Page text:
The best model achieves an F1-score of 89.81 % on the preliminary test set. Figure 2 shows the evolution of loss and F1-score during its training process, while Figure 3 shows cell classification accuracy grouped by subject. Overall, classification for healthy subjects is worse because the specificity is comparatively low. Consequently, false-positives can be expected when using the network for diagnosis of patients. Still, false-positives are preferable to false-negatives when trying to diagnose cancer with an automated method.

Figure 2: Training and validation curves of the best model after each training epoch. The model achieves the maximum F1-score after the 5th training epoch.
Figure 3: Subject-level cell classification accuracy on preliminary test set using the best model. Subjects with the prefix H are healthy.
Min. Mean ± Std. Max. Min. Mean ± Std. Max.
Accuracy 86.40 87.96 ± 0.90 89.88 F1-score 86.28 87.89 ± 0.90 89.81
Sensitivity 88.43 92.01 ± 1.44 94.50 Precision 86.27 87.91 ± 0.90 89.81
Specificity 75.31 80.36 ± 2.39 84.72 Recall 86.40 87.96 ± 0.90 89.88
Table 2: Results on the preliminary test set over 24 training runs using the best model of each run measured by F1-score

4.3 Results on the Final Test Set

We use the selected model to classify the final test set and submit the result to the online evaluation service. The model achieves a weighted F1-score of 88.91 %.

4.4 Ablation Studies

The main design choices we made for the training and testing procedures are layer-specific learning rates and test-time rotations. In order to show their impact we perform two ablation studies:


The training procedure is unchanged but during testing the images are only presented in their original orientation.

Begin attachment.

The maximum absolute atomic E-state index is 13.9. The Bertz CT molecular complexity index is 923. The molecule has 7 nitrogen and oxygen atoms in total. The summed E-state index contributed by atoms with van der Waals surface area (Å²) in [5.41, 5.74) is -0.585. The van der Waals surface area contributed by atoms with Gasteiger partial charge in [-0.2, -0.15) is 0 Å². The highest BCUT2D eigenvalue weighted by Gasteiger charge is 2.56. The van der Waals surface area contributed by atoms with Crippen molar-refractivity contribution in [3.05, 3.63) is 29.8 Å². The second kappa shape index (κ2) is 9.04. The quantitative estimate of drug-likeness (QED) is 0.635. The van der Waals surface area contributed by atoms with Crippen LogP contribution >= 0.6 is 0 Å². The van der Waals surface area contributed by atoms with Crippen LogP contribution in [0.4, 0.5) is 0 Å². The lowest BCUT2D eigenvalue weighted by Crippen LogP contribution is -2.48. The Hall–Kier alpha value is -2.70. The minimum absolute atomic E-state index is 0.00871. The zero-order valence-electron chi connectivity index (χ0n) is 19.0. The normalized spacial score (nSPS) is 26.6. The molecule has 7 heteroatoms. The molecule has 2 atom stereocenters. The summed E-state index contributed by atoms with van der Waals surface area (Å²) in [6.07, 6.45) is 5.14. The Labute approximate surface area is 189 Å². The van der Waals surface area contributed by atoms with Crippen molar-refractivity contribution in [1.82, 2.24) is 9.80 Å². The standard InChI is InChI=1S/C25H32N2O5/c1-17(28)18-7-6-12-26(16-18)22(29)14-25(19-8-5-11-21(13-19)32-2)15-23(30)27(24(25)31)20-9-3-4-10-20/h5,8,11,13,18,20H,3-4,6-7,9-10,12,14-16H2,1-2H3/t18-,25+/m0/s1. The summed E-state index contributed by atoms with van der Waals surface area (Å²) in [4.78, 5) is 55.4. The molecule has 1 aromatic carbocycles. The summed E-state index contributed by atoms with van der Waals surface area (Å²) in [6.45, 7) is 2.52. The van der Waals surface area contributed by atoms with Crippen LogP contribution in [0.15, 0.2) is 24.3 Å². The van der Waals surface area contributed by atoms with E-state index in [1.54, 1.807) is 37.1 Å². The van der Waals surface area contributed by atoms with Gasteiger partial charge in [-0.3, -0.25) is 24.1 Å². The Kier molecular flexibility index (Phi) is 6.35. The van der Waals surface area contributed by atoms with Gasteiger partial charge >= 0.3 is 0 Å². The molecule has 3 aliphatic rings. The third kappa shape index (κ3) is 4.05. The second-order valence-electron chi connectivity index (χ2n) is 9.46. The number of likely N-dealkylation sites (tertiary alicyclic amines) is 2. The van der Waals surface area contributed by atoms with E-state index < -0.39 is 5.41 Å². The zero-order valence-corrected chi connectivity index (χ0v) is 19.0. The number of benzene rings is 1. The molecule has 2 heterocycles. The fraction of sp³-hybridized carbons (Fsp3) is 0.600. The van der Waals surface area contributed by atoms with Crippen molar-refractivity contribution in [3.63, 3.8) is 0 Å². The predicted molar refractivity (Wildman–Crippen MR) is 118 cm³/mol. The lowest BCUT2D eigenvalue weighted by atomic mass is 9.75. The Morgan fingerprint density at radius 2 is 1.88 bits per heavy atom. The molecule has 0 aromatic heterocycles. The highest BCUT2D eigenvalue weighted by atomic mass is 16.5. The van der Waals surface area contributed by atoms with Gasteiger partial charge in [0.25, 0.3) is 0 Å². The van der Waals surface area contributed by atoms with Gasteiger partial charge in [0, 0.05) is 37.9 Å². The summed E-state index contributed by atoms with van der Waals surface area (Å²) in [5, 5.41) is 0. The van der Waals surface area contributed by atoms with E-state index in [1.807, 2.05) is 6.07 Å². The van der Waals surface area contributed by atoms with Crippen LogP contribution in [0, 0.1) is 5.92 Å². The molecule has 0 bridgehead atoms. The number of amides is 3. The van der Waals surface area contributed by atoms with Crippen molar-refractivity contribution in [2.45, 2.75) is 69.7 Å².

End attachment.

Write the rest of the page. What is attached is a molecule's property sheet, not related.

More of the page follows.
During training, every layer has an effective learning rate of while still using the scheduled decay for as described previously. We test and report results for the best setting . The testing procedure is unchanged.

Figure 4 shows results on the preliminary test set for our proposed setting (PROPOSAL) and the two ablation studies. As expected, both ablations decrease performance in terms of all considered metrics. Not using test-time rotations significantly (, one-sided Mann-Whitney U test) decreases the mean F1-score from 87.89 ± 0.90 % to 86.92 ± 0.81 %. The influence of layer-wise learning rates is significant () but smaller: A constant learning rate for all layers decreases the mean F1-score to 87.20 ± 0.70 %.

Figure 4:

Metrics on the preliminary test set measured after each training epoch for the proposed setting and the two ablation studies. Lines display the mean over 24 training runs and the shaded area marks one standard deviation. Best viewed electronically and zoomed in.

5 Related Work

Previous work on automated ALL diagnosis from images can roughly be divided into more recent approaches that use convolutional neural networks as feature extractors and older approaches that use handcrafted features.

CNN features. Rehman et al. [14] classify ALL subtypes on a private dataset of 330 images using a pre-trained AlexNet and fine-tuning. Shafique and Tehsin [16] classify ALL subtypes on ALL-IDB augmented with 50 private images, also using a pre-trained AlexNet and fine-tuning. Vogado et al. [17]

classify ALL on ALL-IDB using a number of different pre-trained CNNs as fixed feature extractors. From these CNN features the most informative ones are selected using PCA and finally classification is performed with an ensemble of SVM, MLP, and random forest.

Handcrafted features. Putzu and Ruberto [13] use ALL-IDB and classify a number of hand-crafted features like area, compactness, roundness or area ratio between cytoplasm and nucleus with an SVM. Mohapatra et al. [11] and Madhloom et al. [10]

both use (different) private datasets and classify using an ensemble of naive Bayes, KNN, MLP, SVM and a KNN classifier respectively.

All works report good results but it is hardly possible to compare them because the private datasets are unavailable and even on the public ALL-IDB dataset researchers employ their own evaluation procedures. Furthermore, in all cases the employed datasets are small, containing a couple hundred images at most. It is important to have a large dataset that can be used to track the state-of-the-art and we hope that this role can be filled by the C-NMC dataset.

6 Conclusion

We present a simple, yet effective method to automatically classify white blood cell microscopic images into normal B-lymphoid precursors and malignant B-lymphoblasts. A recent convolutional neural network architecture which is fine-tuned on the C-NMC dataset achieves promising classification performance. We hope that the dataset authors release a version with raw images that have not been preprocessed by their in-house methods to allow further research that is not specific to this preprocessing pipeline.